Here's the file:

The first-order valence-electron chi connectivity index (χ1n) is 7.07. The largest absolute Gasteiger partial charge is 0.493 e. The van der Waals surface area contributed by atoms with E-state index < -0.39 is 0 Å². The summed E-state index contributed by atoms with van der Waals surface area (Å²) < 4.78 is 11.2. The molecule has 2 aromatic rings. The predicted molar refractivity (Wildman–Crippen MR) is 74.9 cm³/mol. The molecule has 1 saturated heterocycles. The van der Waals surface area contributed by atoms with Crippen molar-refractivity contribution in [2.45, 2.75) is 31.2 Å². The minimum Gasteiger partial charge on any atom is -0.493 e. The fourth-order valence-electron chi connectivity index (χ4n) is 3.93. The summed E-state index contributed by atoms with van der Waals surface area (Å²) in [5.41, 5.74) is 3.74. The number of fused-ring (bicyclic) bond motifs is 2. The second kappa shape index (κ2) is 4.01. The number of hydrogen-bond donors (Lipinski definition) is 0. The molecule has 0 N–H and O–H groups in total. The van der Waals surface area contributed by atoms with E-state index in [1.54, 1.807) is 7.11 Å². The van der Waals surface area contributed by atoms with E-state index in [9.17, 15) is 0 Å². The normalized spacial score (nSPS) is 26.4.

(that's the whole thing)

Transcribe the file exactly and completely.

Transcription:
The first-order valence-electron chi connectivity index (χ1n) is 7.07. The largest absolute Gasteiger partial charge is 0.493 e. The van der Waals surface area contributed by atoms with E-state index < -0.39 is 0 Å². The summed E-state index contributed by atoms with van der Waals surface area (Å²) < 4.78 is 11.2. The molecule has 2 aromatic rings. The predicted molar refractivity (Wildman–Crippen MR) is 74.9 cm³/mol. The molecule has 1 saturated heterocycles. The van der Waals surface area contributed by atoms with Crippen molar-refractivity contribution in [2.45, 2.75) is 31.2 Å². The minimum Gasteiger partial charge on any atom is -0.493 e. The fourth-order valence-electron chi connectivity index (χ4n) is 3.93. The summed E-state index contributed by atoms with van der Waals surface area (Å²) in [5.41, 5.74) is 3.74. The number of fused-ring (bicyclic) bond motifs is 2. The second kappa shape index (κ2) is 4.01. The number of hydrogen-bond donors (Lipinski definition) is 0. The molecule has 0 N–H and O–H groups in total. The van der Waals surface area contributed by atoms with E-state index in [1.54, 1.807) is 7.11 Å². The van der Waals surface area contributed by atoms with E-state index in [9.17, 15) is 0 Å². The normalized spacial score (nSPS) is 26.4.